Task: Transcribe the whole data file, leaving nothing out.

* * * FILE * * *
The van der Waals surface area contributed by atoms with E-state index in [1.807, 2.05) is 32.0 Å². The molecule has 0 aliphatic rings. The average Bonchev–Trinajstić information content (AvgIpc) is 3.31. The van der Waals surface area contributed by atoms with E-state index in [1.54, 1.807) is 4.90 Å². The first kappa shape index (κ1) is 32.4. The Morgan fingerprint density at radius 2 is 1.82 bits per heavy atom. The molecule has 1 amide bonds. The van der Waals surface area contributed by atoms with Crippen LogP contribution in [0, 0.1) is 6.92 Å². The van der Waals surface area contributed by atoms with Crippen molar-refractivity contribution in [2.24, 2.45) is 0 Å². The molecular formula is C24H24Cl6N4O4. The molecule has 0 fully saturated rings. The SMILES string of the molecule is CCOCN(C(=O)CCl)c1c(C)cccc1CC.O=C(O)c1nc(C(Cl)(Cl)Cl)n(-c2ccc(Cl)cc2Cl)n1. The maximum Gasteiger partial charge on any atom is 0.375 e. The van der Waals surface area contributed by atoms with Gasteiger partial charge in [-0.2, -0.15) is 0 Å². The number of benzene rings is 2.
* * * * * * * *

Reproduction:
The van der Waals surface area contributed by atoms with E-state index in [1.807, 2.05) is 32.0 Å². The molecule has 0 aliphatic rings. The average Bonchev–Trinajstić information content (AvgIpc) is 3.31. The van der Waals surface area contributed by atoms with E-state index in [1.54, 1.807) is 4.90 Å². The first kappa shape index (κ1) is 32.4. The Morgan fingerprint density at radius 2 is 1.82 bits per heavy atom. The molecule has 1 amide bonds. The van der Waals surface area contributed by atoms with Crippen LogP contribution in [0, 0.1) is 6.92 Å². The van der Waals surface area contributed by atoms with Crippen molar-refractivity contribution in [2.24, 2.45) is 0 Å². The molecular formula is C24H24Cl6N4O4. The molecule has 0 fully saturated rings. The SMILES string of the molecule is CCOCN(C(=O)CCl)c1c(C)cccc1CC.O=C(O)c1nc(C(Cl)(Cl)Cl)n(-c2ccc(Cl)cc2Cl)n1. The maximum Gasteiger partial charge on any atom is 0.375 e. The van der Waals surface area contributed by atoms with Gasteiger partial charge in [-0.2, -0.15) is 0 Å². The number of benzene rings is 2.